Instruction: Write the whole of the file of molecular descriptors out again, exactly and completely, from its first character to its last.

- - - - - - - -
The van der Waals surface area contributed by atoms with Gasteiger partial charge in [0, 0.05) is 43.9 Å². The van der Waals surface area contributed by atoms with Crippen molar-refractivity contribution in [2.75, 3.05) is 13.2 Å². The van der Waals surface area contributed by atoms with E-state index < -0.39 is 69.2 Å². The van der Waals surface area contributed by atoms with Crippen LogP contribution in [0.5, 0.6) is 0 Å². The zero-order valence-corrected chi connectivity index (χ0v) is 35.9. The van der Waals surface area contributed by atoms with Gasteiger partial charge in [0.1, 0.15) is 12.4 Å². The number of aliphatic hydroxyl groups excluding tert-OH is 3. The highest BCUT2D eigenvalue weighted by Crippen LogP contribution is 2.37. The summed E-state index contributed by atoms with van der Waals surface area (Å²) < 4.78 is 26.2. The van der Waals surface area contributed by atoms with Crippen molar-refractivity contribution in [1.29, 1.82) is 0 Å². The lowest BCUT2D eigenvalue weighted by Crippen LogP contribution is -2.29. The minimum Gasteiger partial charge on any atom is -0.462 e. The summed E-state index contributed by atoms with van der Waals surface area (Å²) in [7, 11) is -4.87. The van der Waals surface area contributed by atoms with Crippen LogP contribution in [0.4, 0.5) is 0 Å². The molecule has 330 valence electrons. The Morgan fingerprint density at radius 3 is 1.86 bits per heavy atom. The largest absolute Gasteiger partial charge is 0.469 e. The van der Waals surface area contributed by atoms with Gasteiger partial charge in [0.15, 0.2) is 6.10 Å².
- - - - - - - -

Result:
The van der Waals surface area contributed by atoms with Gasteiger partial charge in [0, 0.05) is 43.9 Å². The van der Waals surface area contributed by atoms with Crippen molar-refractivity contribution in [2.75, 3.05) is 13.2 Å². The van der Waals surface area contributed by atoms with E-state index < -0.39 is 69.2 Å². The van der Waals surface area contributed by atoms with Crippen LogP contribution in [0.5, 0.6) is 0 Å². The zero-order valence-corrected chi connectivity index (χ0v) is 35.9. The van der Waals surface area contributed by atoms with Gasteiger partial charge in [0.1, 0.15) is 12.4 Å². The number of aliphatic hydroxyl groups excluding tert-OH is 3. The highest BCUT2D eigenvalue weighted by Crippen LogP contribution is 2.37. The summed E-state index contributed by atoms with van der Waals surface area (Å²) < 4.78 is 26.2. The van der Waals surface area contributed by atoms with Crippen molar-refractivity contribution in [1.29, 1.82) is 0 Å². The lowest BCUT2D eigenvalue weighted by Crippen LogP contribution is -2.29. The minimum Gasteiger partial charge on any atom is -0.462 e. The summed E-state index contributed by atoms with van der Waals surface area (Å²) in [7, 11) is -4.87. The van der Waals surface area contributed by atoms with Crippen LogP contribution in [0.4, 0.5) is 0 Å². The molecule has 330 valence electrons. The Morgan fingerprint density at radius 3 is 1.86 bits per heavy atom. The largest absolute Gasteiger partial charge is 0.469 e. The van der Waals surface area contributed by atoms with Gasteiger partial charge in [0.15, 0.2) is 6.10 Å².